- Foreshadowing: Why is it that, for being the main antagonist, Antasma has little to no direct conflict with the Mario Bros., while Bowser and his minions are constantly stirring up trouble? Furthermore, Bowser's visage is all over Neo Bowser Castle, and even the name of the place; why does Antasma get such little emphasis? Because he isn't the main antagonist.
- Four-Temperament Ensemble: Big Massif and his Hooraw disciples. Sorrow Fist (melancholic), Beef Cloud (phlegmatic), Heavy Zest (sanguine), Thunder Sass (choleric), and Big Massif (leukine).
- From Nobody to Nightmare: Antasma used to be a normal bat living on Pi'illo Island before he started eating nightmares to become a Sorcerous Overlord.
- Fusion Dance:
- The Power Booster kind; when battling in the dream world, Dreamy Luigi sort of disappears into Mario, leaving a green glow around Mario. The effect is that the brothers get only one turn, but also a huge boost in attack power and turning all attacks into herd hitting attacks.
- Antasma and Bowser pull the same trick during the first Bowser battle; Bowser gets a purple aura, and lots of Antasma clones appear for certain attacks.
- Giant Luigi is created from hundreds of Luiginoids.
- Game-Breaking Bug:
- It's very, very possible to have the game completely fail to register gyroscope input during the Zeekeeper and Giant Bowser battles. This pretty much makes them impossible until the game decides to work correctly, since these battles both have parts which have Luigi moved by the gyro only. As mentioned here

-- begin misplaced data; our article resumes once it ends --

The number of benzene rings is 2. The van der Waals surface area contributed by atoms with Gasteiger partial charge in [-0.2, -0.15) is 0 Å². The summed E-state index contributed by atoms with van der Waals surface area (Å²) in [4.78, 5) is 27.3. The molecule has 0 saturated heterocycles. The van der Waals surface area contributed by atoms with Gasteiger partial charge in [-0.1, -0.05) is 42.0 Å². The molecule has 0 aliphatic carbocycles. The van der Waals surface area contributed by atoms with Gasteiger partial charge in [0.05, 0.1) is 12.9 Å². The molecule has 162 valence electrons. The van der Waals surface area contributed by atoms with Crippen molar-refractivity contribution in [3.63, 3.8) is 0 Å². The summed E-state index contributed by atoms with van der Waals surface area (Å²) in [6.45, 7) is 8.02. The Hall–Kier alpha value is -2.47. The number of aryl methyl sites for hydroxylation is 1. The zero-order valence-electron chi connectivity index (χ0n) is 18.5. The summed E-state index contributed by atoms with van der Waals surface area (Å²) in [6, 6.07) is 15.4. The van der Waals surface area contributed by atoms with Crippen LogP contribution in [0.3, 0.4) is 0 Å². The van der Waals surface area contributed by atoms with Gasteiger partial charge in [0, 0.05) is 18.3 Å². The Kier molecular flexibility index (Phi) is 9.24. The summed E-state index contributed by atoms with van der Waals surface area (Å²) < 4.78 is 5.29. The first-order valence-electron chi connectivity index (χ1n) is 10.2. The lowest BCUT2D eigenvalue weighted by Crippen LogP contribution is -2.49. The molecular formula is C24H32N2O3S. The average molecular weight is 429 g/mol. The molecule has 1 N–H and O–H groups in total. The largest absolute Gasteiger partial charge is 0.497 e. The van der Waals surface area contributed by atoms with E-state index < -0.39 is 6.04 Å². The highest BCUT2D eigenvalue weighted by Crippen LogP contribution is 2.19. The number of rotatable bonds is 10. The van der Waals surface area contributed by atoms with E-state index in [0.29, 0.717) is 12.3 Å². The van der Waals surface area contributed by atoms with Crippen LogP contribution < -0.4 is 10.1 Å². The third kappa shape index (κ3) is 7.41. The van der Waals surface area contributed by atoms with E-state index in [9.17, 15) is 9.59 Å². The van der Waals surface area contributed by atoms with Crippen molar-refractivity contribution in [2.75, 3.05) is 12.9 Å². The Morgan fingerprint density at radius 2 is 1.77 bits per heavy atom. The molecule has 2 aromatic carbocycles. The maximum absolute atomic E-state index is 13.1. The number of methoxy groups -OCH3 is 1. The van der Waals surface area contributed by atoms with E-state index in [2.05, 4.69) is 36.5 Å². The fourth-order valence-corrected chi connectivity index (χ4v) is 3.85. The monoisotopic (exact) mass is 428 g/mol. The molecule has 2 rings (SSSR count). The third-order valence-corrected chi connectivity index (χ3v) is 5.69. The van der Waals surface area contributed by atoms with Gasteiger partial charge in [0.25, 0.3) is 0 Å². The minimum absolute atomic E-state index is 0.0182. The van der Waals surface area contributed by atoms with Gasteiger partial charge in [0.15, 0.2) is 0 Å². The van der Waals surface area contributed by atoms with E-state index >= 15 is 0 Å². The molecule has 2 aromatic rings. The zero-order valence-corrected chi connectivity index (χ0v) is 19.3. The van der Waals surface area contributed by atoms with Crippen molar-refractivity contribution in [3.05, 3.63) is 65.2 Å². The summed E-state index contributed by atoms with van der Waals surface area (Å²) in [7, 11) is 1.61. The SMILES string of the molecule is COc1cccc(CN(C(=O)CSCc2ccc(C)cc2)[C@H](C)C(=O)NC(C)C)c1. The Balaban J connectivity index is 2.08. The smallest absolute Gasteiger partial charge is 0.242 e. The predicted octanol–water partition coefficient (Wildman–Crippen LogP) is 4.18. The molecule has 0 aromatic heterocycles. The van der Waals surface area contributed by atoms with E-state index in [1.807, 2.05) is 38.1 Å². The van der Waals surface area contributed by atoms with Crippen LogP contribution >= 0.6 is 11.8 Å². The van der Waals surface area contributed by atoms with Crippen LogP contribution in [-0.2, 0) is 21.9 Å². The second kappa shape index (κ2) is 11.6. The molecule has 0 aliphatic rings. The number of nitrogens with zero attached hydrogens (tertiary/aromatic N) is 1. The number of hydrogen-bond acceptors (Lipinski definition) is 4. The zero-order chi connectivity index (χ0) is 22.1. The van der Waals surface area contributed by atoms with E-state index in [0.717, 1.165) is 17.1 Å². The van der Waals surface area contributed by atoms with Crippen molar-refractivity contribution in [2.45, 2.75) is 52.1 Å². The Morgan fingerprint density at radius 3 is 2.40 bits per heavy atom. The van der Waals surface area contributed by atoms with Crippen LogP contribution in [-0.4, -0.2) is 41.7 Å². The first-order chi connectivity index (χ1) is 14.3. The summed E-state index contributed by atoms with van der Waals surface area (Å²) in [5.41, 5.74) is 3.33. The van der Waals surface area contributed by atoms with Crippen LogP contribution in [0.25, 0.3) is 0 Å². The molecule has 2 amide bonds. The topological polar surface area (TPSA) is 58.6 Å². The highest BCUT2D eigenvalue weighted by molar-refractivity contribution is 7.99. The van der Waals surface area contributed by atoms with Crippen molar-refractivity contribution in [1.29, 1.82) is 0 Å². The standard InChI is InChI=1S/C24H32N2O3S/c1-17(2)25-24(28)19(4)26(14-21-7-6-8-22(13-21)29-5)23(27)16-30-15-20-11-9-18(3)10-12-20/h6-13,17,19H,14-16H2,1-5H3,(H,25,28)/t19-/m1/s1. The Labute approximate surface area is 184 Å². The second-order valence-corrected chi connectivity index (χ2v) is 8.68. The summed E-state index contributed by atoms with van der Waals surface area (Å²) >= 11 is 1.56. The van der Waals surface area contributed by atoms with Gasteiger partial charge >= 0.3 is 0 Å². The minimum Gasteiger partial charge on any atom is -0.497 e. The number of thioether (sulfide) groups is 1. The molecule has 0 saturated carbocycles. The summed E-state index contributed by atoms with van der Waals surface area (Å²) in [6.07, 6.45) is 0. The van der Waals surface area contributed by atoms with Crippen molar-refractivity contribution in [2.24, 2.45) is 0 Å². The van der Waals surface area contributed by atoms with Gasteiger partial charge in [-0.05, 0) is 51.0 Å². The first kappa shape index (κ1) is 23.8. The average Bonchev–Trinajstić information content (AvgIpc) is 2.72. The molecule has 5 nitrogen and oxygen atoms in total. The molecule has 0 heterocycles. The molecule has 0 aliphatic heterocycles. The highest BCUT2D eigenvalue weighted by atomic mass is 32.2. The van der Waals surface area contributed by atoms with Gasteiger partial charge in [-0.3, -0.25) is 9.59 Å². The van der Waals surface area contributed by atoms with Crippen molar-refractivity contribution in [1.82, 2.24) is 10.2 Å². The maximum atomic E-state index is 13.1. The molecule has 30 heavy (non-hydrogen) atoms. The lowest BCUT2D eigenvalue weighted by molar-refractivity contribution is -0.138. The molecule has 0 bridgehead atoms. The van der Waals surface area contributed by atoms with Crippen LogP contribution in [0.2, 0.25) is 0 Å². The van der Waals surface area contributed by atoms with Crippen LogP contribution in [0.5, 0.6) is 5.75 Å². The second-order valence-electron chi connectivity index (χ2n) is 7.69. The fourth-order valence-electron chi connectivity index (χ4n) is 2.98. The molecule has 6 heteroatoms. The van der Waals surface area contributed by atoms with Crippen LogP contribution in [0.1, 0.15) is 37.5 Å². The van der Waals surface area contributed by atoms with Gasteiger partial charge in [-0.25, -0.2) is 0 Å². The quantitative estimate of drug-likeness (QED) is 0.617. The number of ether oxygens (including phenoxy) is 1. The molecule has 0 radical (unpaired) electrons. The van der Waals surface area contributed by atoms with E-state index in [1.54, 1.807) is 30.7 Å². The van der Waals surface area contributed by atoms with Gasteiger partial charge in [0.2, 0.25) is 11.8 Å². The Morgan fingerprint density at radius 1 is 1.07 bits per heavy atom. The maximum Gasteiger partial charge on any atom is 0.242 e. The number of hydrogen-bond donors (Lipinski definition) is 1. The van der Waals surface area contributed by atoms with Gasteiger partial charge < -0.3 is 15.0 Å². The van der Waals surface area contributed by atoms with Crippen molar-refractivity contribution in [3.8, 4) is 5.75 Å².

- If you downloaded it off of the EShop, it is very possible for the save file to randomly become corrupted, forcing you to start all over.
- Genius Loci:
- The boss of the Dream World version of Mount Pajamaja is... Mount Pajamaja. The volcano itself is sapient and wants to kill you.
- Earthwake is a partial example; it's made of the buildings of Dreamy Wakeport, though it's more of a Humongous Mecha controlled by a single computer than a living location.
- Genre Savvy: When Bowser gets access to the wish-granting Dream Stone, the protagonists immediately conclude he'll go after Peach again and set off to hide her in the dream world. Unfortunately, they're too late; Peach was swapped out with a disguised Kamek at some point beforehand.